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The Daily Wildcat

The Daily Wildcat

 

    BP profit sinks 67 percent on $7.7 billion oil-spill charge

    LONDON — British energy giant BP PLC on Tuesday reported a 67 percent drop in third-quarter profit as it took an additional charge of $7.7 billion to cover costs related to the worst oil spill in U.S. history.

    Net income at the firm still troubled by its role in the Gulf of Mexico incident last April tumbled 67 percent to $1.79 billion in the quarter.

    On a sequential basis, however, the results marked BP’s return to profit after it posted a $17.2 billion loss on charges of $32.2 billion in the second quarter.

    The additional $7.7 billion charge stemmed in large part from the later-than-expected capping of the ruptured well, BP said Tuesday. It brought the company’s estimate of the likely cost of the spill to $39.9 billion.

    Setting aside the rising bill, BP’s operational results actually improved year on year. Adjusted replacement cost profit, which strips out one-time items and changes in the oil price, rose 18 percent to $5.5 billion, topping the consensus forecast of $4.6 billion.

    BP’s net profit decline comes after some of its biggest rivals, including Exxon Mobil Corp., Royal Dutch Shell PLC and Total SA, delivered large profit increases this quarter on the back of a 13 percent rise in oil prices and renewed demand for energy amid the global economic recovery.

    The earnings report was the first under the new chief executive, Robert Dudley, who replaced gaffe-prone Tony Hayward on Oct. 1.

    “”The results demonstrate that BP is in recovery mode,”” Dudley told reporters at a news conference in London. He added that the company’s “”strong operating performance”” this quarter showed “”the determination of everyone at BP to move forward and rebuild confidence after the terrible events of the past six months.””

    Dudley also reaffirmed BP’s intention to start paying a dividend by the end of 2011. The dividend issue will be discussed in February and no decision will be made until then, but Chief Financial Officer Byron Grote noted that the “”improving financial condition of the company and the strength of disposal proceeds are encouraging.””

    In order to foot the bill for the accident, BP aims to sell assets of up to $30 billion over the next 18 months. Sales agreements are in place for roughly $14 billion of assets, the company said Tuesday.

    Within the same 18-month time frame, BP also plans to reduce its debt level to a range of $10 billion to $15 billion from $23 billion at the end of June. Cash held at the end of the quarter was nearly $13 billion.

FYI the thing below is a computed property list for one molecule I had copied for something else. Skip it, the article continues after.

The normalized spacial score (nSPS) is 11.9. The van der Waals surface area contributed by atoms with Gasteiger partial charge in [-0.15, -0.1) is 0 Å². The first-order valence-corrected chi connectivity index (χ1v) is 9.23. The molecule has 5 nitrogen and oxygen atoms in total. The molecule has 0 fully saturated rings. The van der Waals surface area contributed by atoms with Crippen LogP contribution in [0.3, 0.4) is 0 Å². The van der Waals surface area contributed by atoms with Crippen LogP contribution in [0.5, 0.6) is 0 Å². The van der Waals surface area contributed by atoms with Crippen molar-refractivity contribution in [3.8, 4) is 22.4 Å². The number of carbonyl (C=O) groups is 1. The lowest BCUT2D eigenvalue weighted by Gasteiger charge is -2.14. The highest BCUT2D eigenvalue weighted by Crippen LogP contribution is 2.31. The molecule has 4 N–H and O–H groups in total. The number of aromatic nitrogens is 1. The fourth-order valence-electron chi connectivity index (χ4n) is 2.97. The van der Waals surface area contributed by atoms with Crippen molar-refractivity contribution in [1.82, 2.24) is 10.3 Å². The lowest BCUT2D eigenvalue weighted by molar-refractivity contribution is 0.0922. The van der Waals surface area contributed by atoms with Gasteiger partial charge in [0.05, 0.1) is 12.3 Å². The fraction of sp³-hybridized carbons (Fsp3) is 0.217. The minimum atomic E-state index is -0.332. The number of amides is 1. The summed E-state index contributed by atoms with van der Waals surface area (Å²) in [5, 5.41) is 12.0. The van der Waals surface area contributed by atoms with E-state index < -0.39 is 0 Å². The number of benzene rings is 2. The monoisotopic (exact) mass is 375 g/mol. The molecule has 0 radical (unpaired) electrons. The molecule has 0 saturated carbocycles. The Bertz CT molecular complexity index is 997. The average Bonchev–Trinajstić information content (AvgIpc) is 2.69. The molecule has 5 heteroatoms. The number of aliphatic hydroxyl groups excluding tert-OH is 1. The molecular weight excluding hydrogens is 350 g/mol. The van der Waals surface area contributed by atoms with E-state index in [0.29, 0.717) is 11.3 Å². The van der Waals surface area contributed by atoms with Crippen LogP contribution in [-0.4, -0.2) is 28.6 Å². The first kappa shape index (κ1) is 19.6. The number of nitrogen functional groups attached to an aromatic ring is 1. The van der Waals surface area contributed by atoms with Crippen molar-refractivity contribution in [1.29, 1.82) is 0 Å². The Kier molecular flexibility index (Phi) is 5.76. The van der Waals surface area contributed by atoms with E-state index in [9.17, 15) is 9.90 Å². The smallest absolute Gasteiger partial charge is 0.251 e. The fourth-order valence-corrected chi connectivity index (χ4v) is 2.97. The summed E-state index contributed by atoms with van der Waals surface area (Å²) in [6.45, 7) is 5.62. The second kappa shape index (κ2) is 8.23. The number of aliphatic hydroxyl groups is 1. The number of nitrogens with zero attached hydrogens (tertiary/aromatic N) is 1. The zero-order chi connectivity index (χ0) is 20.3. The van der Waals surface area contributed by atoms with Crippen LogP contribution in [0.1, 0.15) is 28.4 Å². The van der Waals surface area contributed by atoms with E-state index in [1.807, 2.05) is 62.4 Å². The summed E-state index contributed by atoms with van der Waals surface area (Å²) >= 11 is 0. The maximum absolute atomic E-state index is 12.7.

Since taking over, Dudley has split the exploration and production division into three and created an independent safety division.

    Production declined 4 percent in the third quarter, partly as a result of the spill. It is not expected to grow again until 2012, as BP sells assets.

    The firm, despite the incident, remains committed to deepwater drilling in the Gulf, though it won’t be the first to resume operations there and has yet to decide what to do with the rigs sitting idle.

    Last Thursday, rival Royal Dutch Shell warned that the impact of the deepwater-drilling moratorium, imposed in the wake of the spill, could be felt for another two years, though the ban was lifted last month.

    Part of the reason why oil companies like BP are unsure about when they might be able to start drilling again in the Gulf is that procedures and safety requirements could change again as several investigations draw their conclusions.

    The U.S. presidential commission investigating the accident, in its first official finding, last week concluded that contractor Halliburton Co. used flawed cement in the well, which it said could have contributed to the blowout on April 20 that led to the spill.

    While not absolving BP of responsibility for the incident, the report strongly criticized Halliburton’s cement job, triggering concern among investors that it may be asked to pay some of the cleanup costs.

    BP said Tuesday it would charge interest on the costs.

    The commission, appointed by President Barack Obama in May, is scheduled to present its interim findings next week and its final report in mid-January.

    In its own investigation report released in September, BP concluded that “”multiple companies, work teams and circumstances contributed to the accident”” and recommended the adoption of stronger minimum requirements, in particular for its drilling partners.

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